Gov’t eyes new deal with MILF


By Paolo Romero
Saturday, August 16, 2008

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Malacañang is eyeing a renegotiation of the agreement on ancestral domain with the Moro Islamic Liberation Front (MILF), but it remains firm on amending the Constitution to convert the Philippines into a federal state to give greater autonomy to Muslims.

Speaking to reporters yesterday, Press Secretary Jesus Dureza and presidential adviser on political affairs Gabriel Claudio said negotiations with the MILF would be “retooled” if the Supreme Court declares unconstitutional the agreement on ancestral domain and the Senate junks a resolution calling for a shift to a federal system of government.

The administration will continue to push for Charter change before President Arroyo’s term ends in 2010, the two officials said.

At the Supreme Court, Associate Justice Antonio Carpio said yesterday several provisions of the agreement on ancestral domain are unconstitutional.

Carpio spoke during oral arguments at the SC on two petitions seeking to stop the government from signing the agreement with the MILF.

Carpio raised questions on whether the Lumads and other indigenous peoples are part of the “Bangsamoro people.”

He also wanted to know if the Bangsamoro Juridical Entity (BJE) would have control over natural resources in the area, create its own police force, establish its own central bank, and hold its own elections without the aid of the Commission on Elections (Comelec).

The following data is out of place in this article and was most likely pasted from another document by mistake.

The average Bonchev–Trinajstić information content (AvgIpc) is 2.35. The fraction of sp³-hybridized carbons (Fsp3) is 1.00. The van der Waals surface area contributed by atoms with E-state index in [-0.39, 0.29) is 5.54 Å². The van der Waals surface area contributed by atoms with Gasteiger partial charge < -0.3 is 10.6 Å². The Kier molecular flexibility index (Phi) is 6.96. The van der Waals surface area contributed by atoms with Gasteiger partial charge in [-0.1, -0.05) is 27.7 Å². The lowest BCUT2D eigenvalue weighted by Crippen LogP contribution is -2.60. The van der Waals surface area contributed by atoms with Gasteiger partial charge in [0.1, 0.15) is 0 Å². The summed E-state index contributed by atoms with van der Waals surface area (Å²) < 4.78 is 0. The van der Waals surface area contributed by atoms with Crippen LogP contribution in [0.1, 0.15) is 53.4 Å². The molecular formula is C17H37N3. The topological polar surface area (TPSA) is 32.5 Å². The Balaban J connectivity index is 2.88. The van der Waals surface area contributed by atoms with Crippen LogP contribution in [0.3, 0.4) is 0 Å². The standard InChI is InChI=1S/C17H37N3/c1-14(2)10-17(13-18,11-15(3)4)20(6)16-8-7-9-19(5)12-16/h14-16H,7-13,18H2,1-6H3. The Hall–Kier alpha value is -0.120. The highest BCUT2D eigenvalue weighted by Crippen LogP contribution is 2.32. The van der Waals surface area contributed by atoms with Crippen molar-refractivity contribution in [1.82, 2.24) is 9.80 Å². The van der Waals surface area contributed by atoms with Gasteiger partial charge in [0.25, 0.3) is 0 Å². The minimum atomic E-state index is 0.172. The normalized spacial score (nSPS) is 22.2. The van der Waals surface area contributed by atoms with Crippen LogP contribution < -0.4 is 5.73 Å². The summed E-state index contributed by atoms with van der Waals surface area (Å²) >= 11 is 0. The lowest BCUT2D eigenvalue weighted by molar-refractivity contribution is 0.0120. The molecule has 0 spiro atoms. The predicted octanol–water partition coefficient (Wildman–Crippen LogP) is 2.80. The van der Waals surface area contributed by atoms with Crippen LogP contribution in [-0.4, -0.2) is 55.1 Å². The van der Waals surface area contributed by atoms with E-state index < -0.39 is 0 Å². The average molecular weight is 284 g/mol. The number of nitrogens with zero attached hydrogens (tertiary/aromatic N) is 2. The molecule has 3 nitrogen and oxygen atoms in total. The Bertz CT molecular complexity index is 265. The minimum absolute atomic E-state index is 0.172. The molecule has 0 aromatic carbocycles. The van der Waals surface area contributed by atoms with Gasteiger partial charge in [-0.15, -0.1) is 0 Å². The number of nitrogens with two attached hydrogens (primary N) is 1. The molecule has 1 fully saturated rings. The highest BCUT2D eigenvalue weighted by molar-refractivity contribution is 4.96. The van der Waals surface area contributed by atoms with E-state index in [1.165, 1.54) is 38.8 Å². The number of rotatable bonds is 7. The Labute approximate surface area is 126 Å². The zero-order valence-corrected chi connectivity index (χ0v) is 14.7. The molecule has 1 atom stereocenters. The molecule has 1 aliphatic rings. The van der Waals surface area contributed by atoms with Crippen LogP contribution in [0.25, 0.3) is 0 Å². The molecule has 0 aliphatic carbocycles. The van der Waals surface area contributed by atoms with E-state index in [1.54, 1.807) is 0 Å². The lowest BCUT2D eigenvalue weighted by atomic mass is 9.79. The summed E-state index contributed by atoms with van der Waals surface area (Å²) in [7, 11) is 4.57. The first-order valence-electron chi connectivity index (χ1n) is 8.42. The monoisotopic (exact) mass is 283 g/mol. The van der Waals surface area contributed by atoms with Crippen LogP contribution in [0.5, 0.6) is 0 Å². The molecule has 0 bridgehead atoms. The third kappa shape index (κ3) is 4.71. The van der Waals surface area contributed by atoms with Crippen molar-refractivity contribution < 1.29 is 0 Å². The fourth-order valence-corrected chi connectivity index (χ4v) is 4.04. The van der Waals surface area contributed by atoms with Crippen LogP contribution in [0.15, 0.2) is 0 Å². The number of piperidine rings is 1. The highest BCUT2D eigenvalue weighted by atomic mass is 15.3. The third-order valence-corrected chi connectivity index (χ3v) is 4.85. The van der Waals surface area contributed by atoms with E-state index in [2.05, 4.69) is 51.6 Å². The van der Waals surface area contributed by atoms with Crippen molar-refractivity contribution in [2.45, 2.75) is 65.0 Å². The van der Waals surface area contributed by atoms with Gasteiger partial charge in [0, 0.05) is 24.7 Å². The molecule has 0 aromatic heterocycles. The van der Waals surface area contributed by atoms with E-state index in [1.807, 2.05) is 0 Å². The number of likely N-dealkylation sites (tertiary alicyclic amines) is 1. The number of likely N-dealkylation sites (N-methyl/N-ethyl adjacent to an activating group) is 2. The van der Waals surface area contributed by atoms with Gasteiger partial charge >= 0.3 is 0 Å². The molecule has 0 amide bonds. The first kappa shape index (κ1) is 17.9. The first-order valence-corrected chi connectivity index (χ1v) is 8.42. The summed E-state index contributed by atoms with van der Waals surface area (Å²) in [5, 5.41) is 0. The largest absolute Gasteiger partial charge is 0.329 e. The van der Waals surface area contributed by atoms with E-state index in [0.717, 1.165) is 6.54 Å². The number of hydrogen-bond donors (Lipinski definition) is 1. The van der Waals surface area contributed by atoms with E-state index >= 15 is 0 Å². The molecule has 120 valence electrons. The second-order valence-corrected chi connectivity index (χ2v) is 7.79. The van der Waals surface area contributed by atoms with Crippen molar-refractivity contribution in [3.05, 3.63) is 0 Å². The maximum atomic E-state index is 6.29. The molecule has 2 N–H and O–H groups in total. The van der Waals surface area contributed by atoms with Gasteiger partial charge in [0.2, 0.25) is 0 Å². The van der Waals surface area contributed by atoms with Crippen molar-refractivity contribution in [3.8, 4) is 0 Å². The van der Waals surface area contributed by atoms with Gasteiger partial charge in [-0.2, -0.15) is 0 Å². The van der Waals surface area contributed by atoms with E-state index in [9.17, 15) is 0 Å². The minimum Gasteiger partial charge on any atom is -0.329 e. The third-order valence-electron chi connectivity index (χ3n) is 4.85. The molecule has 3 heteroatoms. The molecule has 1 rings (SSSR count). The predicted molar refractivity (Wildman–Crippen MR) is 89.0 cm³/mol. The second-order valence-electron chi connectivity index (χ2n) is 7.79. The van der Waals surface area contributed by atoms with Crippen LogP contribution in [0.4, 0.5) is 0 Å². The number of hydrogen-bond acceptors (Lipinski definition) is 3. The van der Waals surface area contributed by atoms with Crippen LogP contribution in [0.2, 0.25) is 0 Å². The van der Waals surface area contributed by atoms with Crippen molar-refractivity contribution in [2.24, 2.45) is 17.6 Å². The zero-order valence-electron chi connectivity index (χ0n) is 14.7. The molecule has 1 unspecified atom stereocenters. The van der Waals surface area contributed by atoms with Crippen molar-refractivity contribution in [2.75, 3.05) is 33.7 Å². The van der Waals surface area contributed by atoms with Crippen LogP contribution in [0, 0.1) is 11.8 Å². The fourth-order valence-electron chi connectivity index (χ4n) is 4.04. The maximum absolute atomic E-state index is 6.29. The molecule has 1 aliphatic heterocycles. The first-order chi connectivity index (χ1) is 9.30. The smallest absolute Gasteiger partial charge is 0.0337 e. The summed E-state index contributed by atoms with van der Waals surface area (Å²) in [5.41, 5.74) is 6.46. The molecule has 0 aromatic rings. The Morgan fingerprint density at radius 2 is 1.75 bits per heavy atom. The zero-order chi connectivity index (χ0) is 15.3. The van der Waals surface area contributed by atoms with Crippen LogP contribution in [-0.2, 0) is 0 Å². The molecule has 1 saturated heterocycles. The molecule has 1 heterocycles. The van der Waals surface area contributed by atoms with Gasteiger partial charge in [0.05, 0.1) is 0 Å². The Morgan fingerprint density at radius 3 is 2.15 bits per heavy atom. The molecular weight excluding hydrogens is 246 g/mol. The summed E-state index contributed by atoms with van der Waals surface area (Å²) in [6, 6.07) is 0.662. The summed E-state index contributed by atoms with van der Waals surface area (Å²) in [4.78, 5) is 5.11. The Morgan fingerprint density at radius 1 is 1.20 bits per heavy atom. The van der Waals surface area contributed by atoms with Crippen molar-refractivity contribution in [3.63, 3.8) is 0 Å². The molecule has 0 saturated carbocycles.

“This is unconstitutional because all natural resources belong to the state and BJE is not a state,” he said.

Carpio said the Comelec is authorized to supervise all elections in the country, while the police are under a police commissioner.

“Can government create a separate police force?” he asked.

Carpio said the BJE could not also have its own central bank.

“We can only have one central bank,” he said. “We cannot have two monetary authorities.”

On the judiciary, there must be a united judicial system, and that the SC reviews the performances of all the courts in the country and dismisses judges, Carpio said.

During the oral arguments, Chief Justice Reynato Puno said all the country’s presidents have taken an oath to preserve and defend the Constitution.

The province of Zamboanga del Norte also filed a petition questioning the agreement with the MILF, Puno said during the proceedings.

The next hearing was scheduled on Aug. 22 at 9 a.m.

Dureza said the government has no other recourse but to have the Constitution amended to put in place a federal state.

“Negotiation is not simple,” he said.

“You have to look at dynamics… how it moves forward. It will be a little complicated in due time when things settle down… at this point in time it’s hard to discuss this because nothing has been signed yet.”

Dureza said when he was presidential adviser on the peace process, the MILF refused to recognize the Philippine Constitution and wanted the agreement on ancestral domain to be immediately executory.

The MILF later agreed to recognize the “existing legal framework, and the deadlock was broken,” he added.

Dureza said Mrs. Arroyo is determined to push peace despite adverse developments in the Senate and indications that the SC would declare the agreement on ancestral domain unconstitutional.

“Search for peace is constant so resolve is always there… the alternative to a situation of not getting peace settlement is unimaginable,” he said.